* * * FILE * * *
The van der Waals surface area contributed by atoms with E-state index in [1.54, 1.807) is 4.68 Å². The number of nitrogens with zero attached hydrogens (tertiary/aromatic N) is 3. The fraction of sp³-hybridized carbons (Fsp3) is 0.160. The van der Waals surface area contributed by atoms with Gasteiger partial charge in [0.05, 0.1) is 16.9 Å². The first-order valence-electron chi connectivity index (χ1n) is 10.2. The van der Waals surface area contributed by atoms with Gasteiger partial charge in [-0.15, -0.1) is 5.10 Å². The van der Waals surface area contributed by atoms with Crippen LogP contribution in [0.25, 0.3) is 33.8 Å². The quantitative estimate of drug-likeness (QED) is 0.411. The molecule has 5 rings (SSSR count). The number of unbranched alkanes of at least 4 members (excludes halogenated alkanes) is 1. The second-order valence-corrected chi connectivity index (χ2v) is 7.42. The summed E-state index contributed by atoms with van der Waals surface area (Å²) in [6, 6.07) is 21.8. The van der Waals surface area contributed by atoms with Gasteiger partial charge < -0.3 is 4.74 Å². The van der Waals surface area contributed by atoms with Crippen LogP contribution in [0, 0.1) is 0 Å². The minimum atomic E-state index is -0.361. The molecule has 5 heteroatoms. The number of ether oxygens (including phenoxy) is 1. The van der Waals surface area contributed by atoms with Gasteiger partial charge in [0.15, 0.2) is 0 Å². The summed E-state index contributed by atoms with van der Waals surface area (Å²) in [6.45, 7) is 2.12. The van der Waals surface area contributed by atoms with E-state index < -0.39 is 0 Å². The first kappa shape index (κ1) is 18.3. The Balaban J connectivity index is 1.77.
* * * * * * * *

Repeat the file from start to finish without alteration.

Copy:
The van der Waals surface area contributed by atoms with E-state index in [1.54, 1.807) is 4.68 Å². The number of nitrogens with zero attached hydrogens (tertiary/aromatic N) is 3. The fraction of sp³-hybridized carbons (Fsp3) is 0.160. The van der Waals surface area contributed by atoms with Gasteiger partial charge in [0.05, 0.1) is 16.9 Å². The first-order valence-electron chi connectivity index (χ1n) is 10.2. The van der Waals surface area contributed by atoms with Gasteiger partial charge in [-0.15, -0.1) is 5.10 Å². The van der Waals surface area contributed by atoms with Crippen LogP contribution in [0.25, 0.3) is 33.8 Å². The quantitative estimate of drug-likeness (QED) is 0.411. The molecule has 5 rings (SSSR count). The number of unbranched alkanes of at least 4 members (excludes halogenated alkanes) is 1. The second-order valence-corrected chi connectivity index (χ2v) is 7.42. The summed E-state index contributed by atoms with van der Waals surface area (Å²) in [6, 6.07) is 21.8. The van der Waals surface area contributed by atoms with Gasteiger partial charge < -0.3 is 4.74 Å². The van der Waals surface area contributed by atoms with Crippen LogP contribution in [0, 0.1) is 0 Å². The minimum atomic E-state index is -0.361. The molecule has 5 heteroatoms. The number of ether oxygens (including phenoxy) is 1. The van der Waals surface area contributed by atoms with Gasteiger partial charge in [0.15, 0.2) is 0 Å². The summed E-state index contributed by atoms with van der Waals surface area (Å²) in [6.45, 7) is 2.12. The van der Waals surface area contributed by atoms with E-state index < -0.39 is 0 Å². The first kappa shape index (κ1) is 18.3. The Balaban J connectivity index is 1.77.